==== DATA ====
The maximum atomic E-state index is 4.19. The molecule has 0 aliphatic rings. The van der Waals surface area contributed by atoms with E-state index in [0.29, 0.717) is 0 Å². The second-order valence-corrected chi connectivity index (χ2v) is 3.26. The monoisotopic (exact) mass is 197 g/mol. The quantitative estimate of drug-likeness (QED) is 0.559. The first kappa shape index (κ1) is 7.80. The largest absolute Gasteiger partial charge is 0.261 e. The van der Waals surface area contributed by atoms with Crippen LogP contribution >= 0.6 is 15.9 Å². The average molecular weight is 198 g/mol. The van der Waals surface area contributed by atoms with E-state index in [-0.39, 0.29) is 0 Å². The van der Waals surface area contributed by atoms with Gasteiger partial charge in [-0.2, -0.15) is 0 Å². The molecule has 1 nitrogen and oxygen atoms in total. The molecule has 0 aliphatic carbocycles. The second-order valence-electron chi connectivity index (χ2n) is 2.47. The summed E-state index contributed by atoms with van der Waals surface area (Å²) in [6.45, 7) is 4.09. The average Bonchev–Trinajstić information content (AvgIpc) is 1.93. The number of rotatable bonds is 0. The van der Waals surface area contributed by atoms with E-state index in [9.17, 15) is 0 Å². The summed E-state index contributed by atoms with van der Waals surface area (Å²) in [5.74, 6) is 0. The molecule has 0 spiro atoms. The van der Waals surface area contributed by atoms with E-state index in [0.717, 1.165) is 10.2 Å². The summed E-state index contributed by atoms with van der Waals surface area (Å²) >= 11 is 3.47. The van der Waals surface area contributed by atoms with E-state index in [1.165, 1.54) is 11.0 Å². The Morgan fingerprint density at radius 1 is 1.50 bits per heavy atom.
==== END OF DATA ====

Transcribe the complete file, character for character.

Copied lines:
The maximum atomic E-state index is 4.19. The molecule has 0 aliphatic rings. The van der Waals surface area contributed by atoms with E-state index in [0.29, 0.717) is 0 Å². The second-order valence-corrected chi connectivity index (χ2v) is 3.26. The monoisotopic (exact) mass is 197 g/mol. The quantitative estimate of drug-likeness (QED) is 0.559. The first kappa shape index (κ1) is 7.80. The largest absolute Gasteiger partial charge is 0.261 e. The van der Waals surface area contributed by atoms with Crippen LogP contribution >= 0.6 is 15.9 Å². The average molecular weight is 198 g/mol. The van der Waals surface area contributed by atoms with E-state index in [-0.39, 0.29) is 0 Å². The van der Waals surface area contributed by atoms with Gasteiger partial charge in [-0.2, -0.15) is 0 Å². The molecule has 1 nitrogen and oxygen atoms in total. The molecule has 0 aliphatic carbocycles. The second-order valence-electron chi connectivity index (χ2n) is 2.47. The summed E-state index contributed by atoms with van der Waals surface area (Å²) in [6.45, 7) is 4.09. The average Bonchev–Trinajstić information content (AvgIpc) is 1.93. The number of rotatable bonds is 0. The van der Waals surface area contributed by atoms with E-state index in [9.17, 15) is 0 Å². The summed E-state index contributed by atoms with van der Waals surface area (Å²) in [5.74, 6) is 0. The molecule has 0 spiro atoms. The van der Waals surface area contributed by atoms with E-state index in [0.717, 1.165) is 10.2 Å². The summed E-state index contributed by atoms with van der Waals surface area (Å²) >= 11 is 3.47. The van der Waals surface area contributed by atoms with E-state index in [1.165, 1.54) is 11.0 Å². The Morgan fingerprint density at radius 1 is 1.50 bits per heavy atom.